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dc.contributor.authorAstras, Jonathanen
dc.date.accessioned2020-10-27T20:54:01Z
dc.date.available2020-10-27T20:54:01Z
dc.identifier.urihttp://hdl.handle.net/1974/28232
dc.description.abstractThe following thesis is concerned with articulating the ways to reconcile moderate and radical views of Indigenous-state relations and finding compatible sources of solidaristic support between those endeavours. Moderate top-down statism (the moderate view) is represented by Charles Taylor and Dale Turner, and it holds that relations between Indigenous peoples and the state be maintained and fostered through careful dialogue. The state acts as the main top-down thoroughfare which policy and social change concerning Indigenous peoples happen. Radical bottom-up anti-capitalist solidarity (the radical view) is represented by Glen Coulthard, Eve Tuck, and K. Wayne Yang. It maintains that continued state relations only perpetuate the colonial and capitalist relationship between Indigenous peoples and the state, so it is necessary for Indigenous peoples to turn away from the state in an act of self-recognition, affirmation, and Indigenous resurgence, causing social change and solidarity to happen from the bottom up. Yet the radical view holds that the sources of solidarity for decolonization are incommensurable with frameworks of social justice, severely limiting legitimate forms of solidarity towards decolonial ends. Pablo Gilabert’s dignitarian approach and its concepts of solidaristic empowerment and the basis of dignity will be used to attempt to reconcile the moderate and radical views, both of which can be framed under dignitarian concerns. The argumentative conclusions of this thesis are (1) a pluralistic notion of solidarity is needed, (2) notions of justice which aim to expand the general population’s imagination can come from varied sources to (3) make the challenging demands of decolonization more receptive and (4) indicate what “social justice” can become. This happens along a temporal arc of social transformation and a Gadamerian fusion of horizons, expanding the imagination and the sources of solidaristic support.en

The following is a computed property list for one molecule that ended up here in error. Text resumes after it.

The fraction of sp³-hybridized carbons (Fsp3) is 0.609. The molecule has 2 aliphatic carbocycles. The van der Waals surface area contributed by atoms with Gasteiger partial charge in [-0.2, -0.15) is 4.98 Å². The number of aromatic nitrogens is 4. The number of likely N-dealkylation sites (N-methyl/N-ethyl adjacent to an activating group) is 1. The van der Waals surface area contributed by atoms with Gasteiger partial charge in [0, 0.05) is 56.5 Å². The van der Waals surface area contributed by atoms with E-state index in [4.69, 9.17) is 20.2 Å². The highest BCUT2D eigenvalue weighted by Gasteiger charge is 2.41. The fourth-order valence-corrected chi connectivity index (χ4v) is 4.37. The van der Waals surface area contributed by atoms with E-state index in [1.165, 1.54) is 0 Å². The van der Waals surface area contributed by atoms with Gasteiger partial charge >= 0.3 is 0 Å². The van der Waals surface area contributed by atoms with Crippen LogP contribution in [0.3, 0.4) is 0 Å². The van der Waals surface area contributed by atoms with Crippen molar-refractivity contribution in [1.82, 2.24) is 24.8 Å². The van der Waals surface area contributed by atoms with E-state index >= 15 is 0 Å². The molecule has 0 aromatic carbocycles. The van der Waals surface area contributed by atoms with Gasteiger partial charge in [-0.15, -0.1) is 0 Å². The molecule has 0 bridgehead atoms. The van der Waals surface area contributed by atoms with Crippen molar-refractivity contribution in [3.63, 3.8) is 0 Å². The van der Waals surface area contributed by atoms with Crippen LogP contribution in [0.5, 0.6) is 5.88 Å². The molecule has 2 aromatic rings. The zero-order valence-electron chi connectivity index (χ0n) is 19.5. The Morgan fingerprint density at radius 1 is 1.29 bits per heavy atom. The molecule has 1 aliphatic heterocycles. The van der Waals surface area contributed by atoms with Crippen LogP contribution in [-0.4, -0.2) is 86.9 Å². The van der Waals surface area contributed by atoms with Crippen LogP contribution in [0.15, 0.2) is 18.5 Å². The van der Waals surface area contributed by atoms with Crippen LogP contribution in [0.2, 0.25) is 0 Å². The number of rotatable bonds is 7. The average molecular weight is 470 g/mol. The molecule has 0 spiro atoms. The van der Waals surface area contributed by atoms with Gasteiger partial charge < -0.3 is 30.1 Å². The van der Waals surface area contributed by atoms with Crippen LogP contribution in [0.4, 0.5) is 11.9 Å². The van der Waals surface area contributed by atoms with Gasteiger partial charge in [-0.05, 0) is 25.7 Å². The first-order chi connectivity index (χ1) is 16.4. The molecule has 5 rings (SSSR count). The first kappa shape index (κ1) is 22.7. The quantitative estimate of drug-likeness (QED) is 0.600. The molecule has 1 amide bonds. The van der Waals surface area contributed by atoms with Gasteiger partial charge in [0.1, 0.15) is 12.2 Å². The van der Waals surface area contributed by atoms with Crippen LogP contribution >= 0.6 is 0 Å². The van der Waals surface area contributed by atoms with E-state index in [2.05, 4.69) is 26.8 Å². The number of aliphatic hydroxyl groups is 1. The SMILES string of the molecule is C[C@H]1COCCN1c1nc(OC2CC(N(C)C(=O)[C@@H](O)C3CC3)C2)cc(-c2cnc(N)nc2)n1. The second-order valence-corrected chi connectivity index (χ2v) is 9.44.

dc.language.isoengen
dc.relation.ispartofseriesCanadian thesesen
dc.rightsQueen's University's Thesis/Dissertation Non-Exclusive License for Deposit to QSpace and Library and Archives Canadaen
dc.rightsProQuest PhD and Master's Theses International Dissemination Agreementen
dc.rightsIntellectual Property Guidelines at Queen's Universityen
dc.rightsCopying and Preserving Your Thesisen
dc.rightsThis publication is made available by the authority of the copyright owner solely for the purpose of private study and research and may not be copied or reproduced except as permitted by the copyright laws without written authority from the copyright owner.en
dc.subjectCharles Tayloren
dc.subjectDale Turneren
dc.subjectGlen Coultharden
dc.subjectEve Tucken
dc.subjectK. Wayne Yangen
dc.subjectPablo Gilaberten
dc.subjectDecolonizationen
dc.subjectSocial Justiceen
dc.subjectDignitarian Approachen
dc.subjectIndigenousen
dc.subjectCanadaen
dc.titleThe Sources of Solidarity: Negotiating the Horizons of Indigenous-State Relations between Moderate and Radical Viewsen
dc.typethesisen
dc.description.degreeM.A.en
dc.contributor.supervisorSypnowich, Christine
dc.contributor.departmentPhilosophyen
dc.degree.grantorQueen's University at Kingstonen


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